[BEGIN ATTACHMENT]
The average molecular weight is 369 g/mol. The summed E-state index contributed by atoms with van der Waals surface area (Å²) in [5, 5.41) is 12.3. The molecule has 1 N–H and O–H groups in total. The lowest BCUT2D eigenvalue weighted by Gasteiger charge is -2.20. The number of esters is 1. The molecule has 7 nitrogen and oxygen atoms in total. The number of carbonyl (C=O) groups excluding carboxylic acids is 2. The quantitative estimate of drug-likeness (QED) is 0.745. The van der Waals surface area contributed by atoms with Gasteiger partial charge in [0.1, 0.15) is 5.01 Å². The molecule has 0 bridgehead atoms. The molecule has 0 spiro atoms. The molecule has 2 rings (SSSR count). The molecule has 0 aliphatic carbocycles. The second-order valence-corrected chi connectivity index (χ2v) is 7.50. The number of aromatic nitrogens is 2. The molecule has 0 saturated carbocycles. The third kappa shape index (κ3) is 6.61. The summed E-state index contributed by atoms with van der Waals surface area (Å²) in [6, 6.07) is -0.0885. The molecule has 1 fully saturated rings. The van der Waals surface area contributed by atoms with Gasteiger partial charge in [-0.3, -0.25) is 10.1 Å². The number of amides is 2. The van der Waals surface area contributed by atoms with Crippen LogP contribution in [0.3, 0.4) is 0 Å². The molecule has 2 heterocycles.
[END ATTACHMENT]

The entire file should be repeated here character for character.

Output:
The average molecular weight is 369 g/mol. The summed E-state index contributed by atoms with van der Waals surface area (Å²) in [5, 5.41) is 12.3. The molecule has 1 N–H and O–H groups in total. The lowest BCUT2D eigenvalue weighted by Gasteiger charge is -2.20. The number of esters is 1. The molecule has 7 nitrogen and oxygen atoms in total. The number of carbonyl (C=O) groups excluding carboxylic acids is 2. The quantitative estimate of drug-likeness (QED) is 0.745. The van der Waals surface area contributed by atoms with Gasteiger partial charge in [0.1, 0.15) is 5.01 Å². The molecule has 0 bridgehead atoms. The molecule has 0 spiro atoms. The molecule has 2 rings (SSSR count). The molecule has 0 aliphatic carbocycles. The second-order valence-corrected chi connectivity index (χ2v) is 7.50. The number of aromatic nitrogens is 2. The molecule has 0 saturated carbocycles. The third kappa shape index (κ3) is 6.61. The summed E-state index contributed by atoms with van der Waals surface area (Å²) in [6, 6.07) is -0.0885. The molecule has 1 fully saturated rings. The van der Waals surface area contributed by atoms with Gasteiger partial charge in [-0.3, -0.25) is 10.1 Å². The number of amides is 2. The van der Waals surface area contributed by atoms with Crippen LogP contribution in [0.3, 0.4) is 0 Å². The molecule has 2 heterocycles.